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Why do I talk about mental health?

"When you are born in a world you don't fit in, it's because you were born to help create a new one." - Unknown

I often get questions and comments on why I talk about mental health and my struggles with it. Whether it's here on social media or in real life. Most are positive. Some tell me how brave I am for sharing. Some thank me for sharing. Some are struggling themselves. Some don't approve. Some judge.

My answer: Because I want to. Because I feel it's important. Because it helps me to accept myself. To love all of me, not just the parts that are approved of by others. By society. I share to honor myself and everyone else that think they're alone in this. You are not. I am not. It's just that we don't talk about it enough. I don't think the stigma around mental illness is going to go away unless we talk about it. I also find that the more i talk about it, the better i feel. It takes away some of the power it has over me.

I really feel that we cannot go on like this. With people taking their own lives because they don't feel like they have a place in this world. Because they don't fit into the mold. Because they respond to negative experiences differently than what's considered normal. A lot of people who are struggling have been through horrifying experiences and I sometimes think it's a miracle that they're still standing. Not everyone has a support system that can help them get through their sruggles. Some were raised by people who should not have been allowed to have children. Some have been through war. Some were just at the wrong place at the wrong time. And some met the wrong person or people.

PTSD, Panic disorder, Anxiety, Depression, addiction, eating disorders... You name it. These are all valid responses to difficult experiences. And everyone responds to different experiences in their own way. And that is okay.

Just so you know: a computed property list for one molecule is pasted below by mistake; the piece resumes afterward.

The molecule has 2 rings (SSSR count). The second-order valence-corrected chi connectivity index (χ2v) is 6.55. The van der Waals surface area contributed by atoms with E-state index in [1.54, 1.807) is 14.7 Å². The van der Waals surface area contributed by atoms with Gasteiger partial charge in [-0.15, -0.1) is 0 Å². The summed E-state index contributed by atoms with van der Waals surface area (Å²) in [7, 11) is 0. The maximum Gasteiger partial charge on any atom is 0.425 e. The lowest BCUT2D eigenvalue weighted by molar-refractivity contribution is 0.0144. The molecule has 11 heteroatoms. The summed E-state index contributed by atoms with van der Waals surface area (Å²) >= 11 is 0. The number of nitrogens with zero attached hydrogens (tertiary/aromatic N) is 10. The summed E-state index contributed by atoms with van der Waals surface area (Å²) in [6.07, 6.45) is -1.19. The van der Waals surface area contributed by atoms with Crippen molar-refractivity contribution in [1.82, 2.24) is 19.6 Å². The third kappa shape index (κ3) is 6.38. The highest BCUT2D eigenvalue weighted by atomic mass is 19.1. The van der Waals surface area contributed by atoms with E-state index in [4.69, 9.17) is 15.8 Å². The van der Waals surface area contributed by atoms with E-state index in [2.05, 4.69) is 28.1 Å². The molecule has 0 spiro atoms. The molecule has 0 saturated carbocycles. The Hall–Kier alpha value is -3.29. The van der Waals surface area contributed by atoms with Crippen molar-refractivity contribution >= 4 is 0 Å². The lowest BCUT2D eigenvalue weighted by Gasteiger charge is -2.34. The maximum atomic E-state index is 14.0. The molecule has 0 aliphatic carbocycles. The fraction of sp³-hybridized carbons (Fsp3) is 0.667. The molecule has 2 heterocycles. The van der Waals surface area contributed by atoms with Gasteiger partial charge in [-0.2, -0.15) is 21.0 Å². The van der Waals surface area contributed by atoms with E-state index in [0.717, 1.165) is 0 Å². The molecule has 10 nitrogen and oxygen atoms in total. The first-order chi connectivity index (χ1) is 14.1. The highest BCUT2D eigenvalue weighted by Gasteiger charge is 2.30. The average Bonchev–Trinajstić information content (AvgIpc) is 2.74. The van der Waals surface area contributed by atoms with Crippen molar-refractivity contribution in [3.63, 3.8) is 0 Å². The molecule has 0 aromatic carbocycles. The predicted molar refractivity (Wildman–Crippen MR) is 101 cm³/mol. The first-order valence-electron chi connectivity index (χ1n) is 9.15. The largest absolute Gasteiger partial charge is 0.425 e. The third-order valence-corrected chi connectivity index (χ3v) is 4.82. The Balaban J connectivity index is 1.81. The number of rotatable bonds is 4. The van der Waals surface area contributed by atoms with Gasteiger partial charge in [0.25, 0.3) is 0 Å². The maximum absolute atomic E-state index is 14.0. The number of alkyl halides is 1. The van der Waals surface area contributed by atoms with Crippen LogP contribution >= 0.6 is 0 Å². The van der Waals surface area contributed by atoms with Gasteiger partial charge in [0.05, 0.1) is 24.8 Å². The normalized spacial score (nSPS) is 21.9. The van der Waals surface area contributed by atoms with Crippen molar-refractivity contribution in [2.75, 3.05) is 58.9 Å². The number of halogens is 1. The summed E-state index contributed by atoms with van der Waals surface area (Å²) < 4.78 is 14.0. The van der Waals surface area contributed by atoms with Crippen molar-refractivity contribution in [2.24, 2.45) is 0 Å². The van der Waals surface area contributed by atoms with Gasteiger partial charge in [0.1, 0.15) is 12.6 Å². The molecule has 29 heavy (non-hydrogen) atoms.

The point I want to make is that we do not know another person's full story. What they've been through. What they are carrying. Who they can or cannot turn to for guidance. Therefore we should not judge. Maybe you wouldn't break down by a particular experience, but someone else might. Because like I said, we are all different.

The stigma about mental illness is the problem, not those who stuggle with it.

I am at a place where I don't really care what someone might think or say about my struggles. I know that my struggles are valid. I know how strong I am. And someone else's judgement doesn't define me. It's just an opinion. Not a truth. There was a big shift in my life when I realized this. A weight was lifted off my shoulders. And I felt a little freer.

I think the ultimate gift you can give to yourself is to be yourself. Without apology. To respect the beautiful person that you are. There's only one of you. Don't hide that gift from the world. You have a right to be here because you were born.

Life isn't easy. And it's okay to fall apart. It's okay to not be someone else's definition of strong. To put up a facade. It's okay to show emotions, otherwise we wouldn't have them. I think true strength is authenticity. That takes enormous courage. To stand up for yourself and who you truly are in a society that wants nothing but for you to fit into a mold.

I think that if we were more accepting and showed understanding and empathy towards each other, this world would be a much better place. And I think that fewer people would choose to end their lives prematurely.



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